CASABLANCA, Morocco -- Arab League nations welcomed Egypt back into their fold after a 10-year break on the eve of a two-day emergency summit meeting called to discuss recent PLO peace initiatives and Lebanon.
Egyptian President Hosni Mubarak left Cairo Monday for Casablanca to attend the summit, which opens Tuesday.
There was no official vote or declaration on Egypt's readmission to the Arab League, but Arab leaders said that its first participation at a summit-level meeting of the organization marked its formal return to the group.
During meetings Sunday and Monday, foreign ministers prepared a summit agenda, which includes recent initiatives by Palestine Liberation Organization Chairman Yasser Arafat, support for the Palestinian uprising in the Israeli-occupied territories and the Lebanon crisis.
Foreign Minister Esmat Abdel-Meguid of Egypt said in a meeting late Sunday with his Arab League counterparts, 'Egypt has been encouraged to pursue steps toward resolving the main problems of the Arab world, including Lebanon and Palestine.'
'If Egypt can contribute to peace and understanding, this is an important achievement,' Abdel-Meguid said, adding there was unanimous support for Egypt's return to the Arab League, including an expression of congratulations from Syria.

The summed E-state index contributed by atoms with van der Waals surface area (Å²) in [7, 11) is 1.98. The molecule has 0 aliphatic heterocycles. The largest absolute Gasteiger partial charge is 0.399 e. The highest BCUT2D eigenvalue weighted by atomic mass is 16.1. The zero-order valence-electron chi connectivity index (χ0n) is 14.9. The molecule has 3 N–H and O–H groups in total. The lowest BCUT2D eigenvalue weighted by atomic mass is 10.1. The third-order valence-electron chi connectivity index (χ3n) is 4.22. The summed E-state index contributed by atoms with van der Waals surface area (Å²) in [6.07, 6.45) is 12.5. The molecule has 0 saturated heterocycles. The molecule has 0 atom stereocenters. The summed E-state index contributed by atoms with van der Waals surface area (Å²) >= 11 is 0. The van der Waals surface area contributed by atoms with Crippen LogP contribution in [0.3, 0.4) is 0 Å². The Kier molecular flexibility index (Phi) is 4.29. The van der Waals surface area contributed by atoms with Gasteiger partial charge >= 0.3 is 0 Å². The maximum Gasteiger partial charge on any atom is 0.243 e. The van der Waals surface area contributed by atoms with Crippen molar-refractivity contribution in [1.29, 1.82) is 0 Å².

The majority of Arab countries broke ties with Cairo and Egypt's Arab League membership was suspended in 1979 after it signed the Camp David peace accords with Israel, but most Arab nations, with the exception of Syria, Libya and Lebanon, have restored full diplomatic ties with Cairo.
Summit preparations were marked by a flurry of diplomatic activity in an apparent effort to pursuade Libyan leader Moammar Gadhafi to join other heads of state for the meetings.
Algerian President Chadli Bendjedid, Tunisian President Zine El Abidine Ben Ali and Syrian President Hafez Assad traveled to Libya over the weekend and early Monday.
The official Libyan news agency questioned the need for an emergency summit, but Arab political observers said Gadhafi remained unwilling to support Egypt's return to League membership. Syrian sources in Casablanca, however, expressed optimism that Gadhafi might be convinced to attend the summit.
Both Libya and Lebanon were absent from the foreign ministers meeting.
Lebanon was unable to agree on a delegation due to the dispute between Christian and Moslem factions over who has the legitimate right to govern Lebanon.
The Arab League's special committee on Lebanon planned to meet Monday to prepare for summit discussions on its efforts to enforce a shaky cease-fire in Lebanon.
Meetings were also planned Monday to work out proposals on the PLO-Israeli conflict. Arab sources said Syrian and PLO delegations had submitted preliminary draft proposals, which were incompatible.